On the bus ride to Vienna from Prague:
How do you handle being sad when you’re in a new country and you only have a few days to enjoy being there? It isn’t the country’s fault. It’s just there, being beautiful, waiting to be explored, open to letting people make the most of being there. So how do you handle it on days where you just don’t want to? When you woke up from bad dreams, are still tired, are homesick, or just not fully there?
This is a question for life. Traveling or not, bad days happen. We’re just more aware of our responsibility to make the most of them when we’re conscious of how little time we have there, but isn’t that still true for every day? We don’t ever know how much time we’ll get in a place or if it’s ever really okay to waste a day feeling sorry for ourselves because we’re just “having a bad day.” It’s an idealistic approach to life; everyone has bad days, and I don’t really think it’s wrong to give into them sometimes. But it’s not less true that no matter where we are or what we’re doing, how we choose to handle it and how much we let it affect us is up to us. I’m on a bus to Vienna, Austria. I’m not having the best day. There are things I can do to make it better, so when I get to my new Airbnb I’m going to do them. Then I’m going to go out and keep enjoying my world.
//It’s amazing how acknowledging that I’m not having a very good day makes it so much easier to move on and fix it than denying the feelings because I know I’m “supposed” to be enjoying myself. It’s also amazing how easy it is for beautiful old buildings to instantly remind me where I am and excite me/make me feel better. I love this city already, and all it took for me to have a better day was to see a glimpse of it. I’m so excited to see more.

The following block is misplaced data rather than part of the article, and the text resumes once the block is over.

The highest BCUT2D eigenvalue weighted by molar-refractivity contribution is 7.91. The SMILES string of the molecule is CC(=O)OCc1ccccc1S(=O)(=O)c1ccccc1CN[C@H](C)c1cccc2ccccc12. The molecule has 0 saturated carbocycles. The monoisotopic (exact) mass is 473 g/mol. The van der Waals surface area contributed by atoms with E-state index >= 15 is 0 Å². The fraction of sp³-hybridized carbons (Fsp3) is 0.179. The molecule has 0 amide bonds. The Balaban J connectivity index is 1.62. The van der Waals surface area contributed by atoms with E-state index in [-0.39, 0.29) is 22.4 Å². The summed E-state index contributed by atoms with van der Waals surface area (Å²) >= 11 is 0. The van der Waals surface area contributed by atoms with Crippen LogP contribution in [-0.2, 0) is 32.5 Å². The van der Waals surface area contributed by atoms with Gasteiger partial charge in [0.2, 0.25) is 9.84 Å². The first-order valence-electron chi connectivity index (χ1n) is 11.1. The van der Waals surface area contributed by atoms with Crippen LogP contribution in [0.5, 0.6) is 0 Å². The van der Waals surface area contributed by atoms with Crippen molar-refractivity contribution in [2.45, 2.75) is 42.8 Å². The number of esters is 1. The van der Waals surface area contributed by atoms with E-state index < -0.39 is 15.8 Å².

It’s impossible to have a bad day here. Or like, out anywhere. Even if it isn’t the best, there are just so many incredible things to see and taste and experience, it’s really hard to call any of them “bad days.” At the end of the day, it doesn’t matter how I feel. A gorgeous building is a gorgeous building. Dogs are dogs. The temperature is cooler than in Texas and Spain, and it’s almost impossible for me to be unhappy when it’s chilly outside. I have a place to stay, I know how to get around generally, and I don’t mind getting lost. I love walking. I love the buildings, the art, the cafes, the parks, the food. It’s so hard to be unhappy at the end of a day unless I just don’t do anything, which I am not doing.
After breakfast in Prague and a 4.5 hour bus ride to Vienna, I took a shower and got cleaned up. My night turned out to be what most people would consider a dream date night, but I did it by myself and enjoyed every bit. I went to a somewhat nice dinner across the street from the Opera House because I wanted to sit down to eat and I’d read that this restaurant had good prices, good food, and was in a great location. I would agree with all of those. I don’t remember the name of the dish I had, but it was essentially eggs and dumplings (two things we tried to get in Prague), salad, and the popular apple strudel for dessert. I took a bit of Prague spirit with me and carried my book to dinner. After I ate, I walked around to see some historic buildings and sat at the pond in front of St. Charles’ Church. Then, I took a walk around the city to see more beautiful buildings, and finished the night with ice cream and a casual stroll past the Opera House. My first impression is that it’s an extremely romantic city, and sightseeing at night felt fitting even though it happened by accident. Now I feel like I can take my time tomorrow and have a comfortable day of eating good food and seeing amazing things, and I can’t wait.